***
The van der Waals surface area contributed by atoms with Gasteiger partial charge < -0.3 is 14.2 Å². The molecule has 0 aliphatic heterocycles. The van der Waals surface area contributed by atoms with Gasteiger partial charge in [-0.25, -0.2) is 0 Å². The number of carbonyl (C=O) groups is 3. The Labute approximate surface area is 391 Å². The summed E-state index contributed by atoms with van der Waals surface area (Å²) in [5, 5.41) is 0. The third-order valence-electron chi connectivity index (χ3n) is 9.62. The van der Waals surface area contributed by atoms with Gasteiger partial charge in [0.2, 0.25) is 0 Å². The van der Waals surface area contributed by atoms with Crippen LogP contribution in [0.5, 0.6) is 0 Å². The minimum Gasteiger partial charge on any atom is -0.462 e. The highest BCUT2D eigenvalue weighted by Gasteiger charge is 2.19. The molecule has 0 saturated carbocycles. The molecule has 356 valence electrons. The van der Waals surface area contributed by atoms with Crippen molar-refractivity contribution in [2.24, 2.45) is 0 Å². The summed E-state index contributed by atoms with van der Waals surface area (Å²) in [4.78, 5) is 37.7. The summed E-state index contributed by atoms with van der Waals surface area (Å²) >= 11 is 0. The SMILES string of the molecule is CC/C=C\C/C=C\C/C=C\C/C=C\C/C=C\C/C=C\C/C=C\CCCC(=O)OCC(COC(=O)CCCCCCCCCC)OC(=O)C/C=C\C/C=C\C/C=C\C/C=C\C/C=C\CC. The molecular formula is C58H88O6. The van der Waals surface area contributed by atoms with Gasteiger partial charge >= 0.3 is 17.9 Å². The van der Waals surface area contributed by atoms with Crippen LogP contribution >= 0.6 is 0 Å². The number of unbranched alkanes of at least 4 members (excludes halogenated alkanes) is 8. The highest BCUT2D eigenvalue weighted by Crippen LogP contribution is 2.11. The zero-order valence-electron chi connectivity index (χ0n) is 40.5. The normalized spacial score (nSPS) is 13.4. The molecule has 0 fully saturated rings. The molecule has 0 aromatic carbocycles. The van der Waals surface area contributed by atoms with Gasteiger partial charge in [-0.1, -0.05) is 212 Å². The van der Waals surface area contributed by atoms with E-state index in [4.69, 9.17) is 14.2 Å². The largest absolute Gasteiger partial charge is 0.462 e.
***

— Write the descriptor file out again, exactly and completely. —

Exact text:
The van der Waals surface area contributed by atoms with Gasteiger partial charge < -0.3 is 14.2 Å². The molecule has 0 aliphatic heterocycles. The van der Waals surface area contributed by atoms with Gasteiger partial charge in [-0.25, -0.2) is 0 Å². The number of carbonyl (C=O) groups is 3. The Labute approximate surface area is 391 Å². The summed E-state index contributed by atoms with van der Waals surface area (Å²) in [5, 5.41) is 0. The third-order valence-electron chi connectivity index (χ3n) is 9.62. The van der Waals surface area contributed by atoms with Gasteiger partial charge in [0.2, 0.25) is 0 Å². The van der Waals surface area contributed by atoms with Crippen LogP contribution in [0.5, 0.6) is 0 Å². The minimum Gasteiger partial charge on any atom is -0.462 e. The highest BCUT2D eigenvalue weighted by Gasteiger charge is 2.19. The molecule has 0 saturated carbocycles. The molecule has 356 valence electrons. The van der Waals surface area contributed by atoms with Crippen molar-refractivity contribution in [2.24, 2.45) is 0 Å². The summed E-state index contributed by atoms with van der Waals surface area (Å²) in [4.78, 5) is 37.7. The summed E-state index contributed by atoms with van der Waals surface area (Å²) >= 11 is 0. The SMILES string of the molecule is CC/C=C\C/C=C\C/C=C\C/C=C\C/C=C\C/C=C\C/C=C\CCCC(=O)OCC(COC(=O)CCCCCCCCCC)OC(=O)C/C=C\C/C=C\C/C=C\C/C=C\C/C=C\CC. The molecular formula is C58H88O6. The van der Waals surface area contributed by atoms with Gasteiger partial charge >= 0.3 is 17.9 Å². The van der Waals surface area contributed by atoms with Crippen LogP contribution >= 0.6 is 0 Å². The number of unbranched alkanes of at least 4 members (excludes halogenated alkanes) is 8. The highest BCUT2D eigenvalue weighted by Crippen LogP contribution is 2.11. The zero-order valence-electron chi connectivity index (χ0n) is 40.5. The normalized spacial score (nSPS) is 13.4. The molecule has 0 fully saturated rings. The molecule has 0 aromatic carbocycles. The van der Waals surface area contributed by atoms with Gasteiger partial charge in [-0.1, -0.05) is 212 Å². The van der Waals surface area contributed by atoms with E-state index in [4.69, 9.17) is 14.2 Å². The largest absolute Gasteiger partial charge is 0.462 e.